The 106 th Division was overrun in what was one of the worst American defeats of the war. Many of its members would join columns of American prisoners marched back to Germany, said Norman Lichtenfeld, a Mobile, Ala., physician who has helped lead efforts to uncover the story of the 11 men. Among the prisoners were the black soldiers in the 333 rd .
Benjamin said her uncle described hearing the German advance as tanks rumbled through the woods, driving right up on to American positions. "All of a sudden, the earth started shaking," she said.
The unit was decimated. "We were all either killed or captured," said George Shomo, 92, a veteran of the 333 rd who lives in Tinton Falls, N.J.
Eleven members of the 333 rd managed to escape. For hours, they trudged through waist-deep snow, staying away from roads and hoping to avoid German patrols. They carried only two weapons.
Exhausted and hungry, the men stumbled upon the tiny Belgian farming hamlet of Wereth shortly before dusk. They were waving a white flag, recalls Tina Heinrichs-Langer, who at the time was 17 years old.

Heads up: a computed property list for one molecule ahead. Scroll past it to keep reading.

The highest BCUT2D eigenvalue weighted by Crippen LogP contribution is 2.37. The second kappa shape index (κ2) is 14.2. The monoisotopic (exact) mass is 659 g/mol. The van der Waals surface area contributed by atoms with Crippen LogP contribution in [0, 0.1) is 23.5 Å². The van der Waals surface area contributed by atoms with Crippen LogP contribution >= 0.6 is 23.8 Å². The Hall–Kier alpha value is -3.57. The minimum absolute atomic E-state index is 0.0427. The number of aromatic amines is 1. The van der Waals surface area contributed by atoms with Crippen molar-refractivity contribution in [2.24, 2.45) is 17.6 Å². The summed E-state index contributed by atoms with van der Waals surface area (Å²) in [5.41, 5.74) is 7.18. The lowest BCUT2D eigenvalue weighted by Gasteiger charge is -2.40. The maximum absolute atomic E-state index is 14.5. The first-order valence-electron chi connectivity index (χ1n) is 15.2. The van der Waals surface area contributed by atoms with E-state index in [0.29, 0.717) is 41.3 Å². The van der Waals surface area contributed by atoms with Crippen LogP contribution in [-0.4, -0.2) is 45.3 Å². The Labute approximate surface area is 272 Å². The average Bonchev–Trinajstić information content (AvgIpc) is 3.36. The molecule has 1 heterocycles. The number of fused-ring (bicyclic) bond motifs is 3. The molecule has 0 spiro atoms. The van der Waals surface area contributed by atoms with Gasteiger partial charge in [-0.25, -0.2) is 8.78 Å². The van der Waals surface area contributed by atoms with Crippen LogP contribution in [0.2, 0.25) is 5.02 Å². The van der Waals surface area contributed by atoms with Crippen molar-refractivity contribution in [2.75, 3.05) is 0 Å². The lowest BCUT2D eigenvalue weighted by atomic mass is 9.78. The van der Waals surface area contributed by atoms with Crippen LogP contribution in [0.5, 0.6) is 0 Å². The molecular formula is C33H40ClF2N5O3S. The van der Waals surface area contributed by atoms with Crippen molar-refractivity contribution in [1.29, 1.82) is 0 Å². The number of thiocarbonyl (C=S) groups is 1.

Tina's father, Mathias Langer, didn't hesitate to offer help. He invited the men into his home, seating them at the family's rustic kitchen table, where he gave the grateful soldiers hot coffee and bread.
Harboring the Americans was a risky move for the Langer family. Wereth was a town of divided loyalties. It had been part of Germany before World War I, and some of its residents still identified themselves as German.
But Mathias Langer was unwavering in his support of the Allies. He hid deserters from the German army and sent his own sons away to avoid having them conscripted.
The men hadn't finished eating when a military vehicle pulled up to the house. The Americans knew there was nowhere to go and may also have wanted to save the Langers from trouble. They emerged from the house with their hands up.
A couple of German soldiers, members of the Waffen SS, entered the Langer home to make sure no one was hiding. Then they ordered the 11 Americans to sit on the damp ground behind the house. It was growing dark, and the men began shivering.
Mathias Langer asked the Germans if the Americans could wait somewhere warmer. The Germans scoffed, saying the men would warm up when they started running.
Tina and her younger brother Hermann watched as the exhausted men ran with the German soldiers following in their vehicle. It would be the last time they saw the Americans alive.
In the following weeks, the villagers huddled in their homes while fighting raged around them. It was the last gasp for the Germans, as their enemies closed in on them.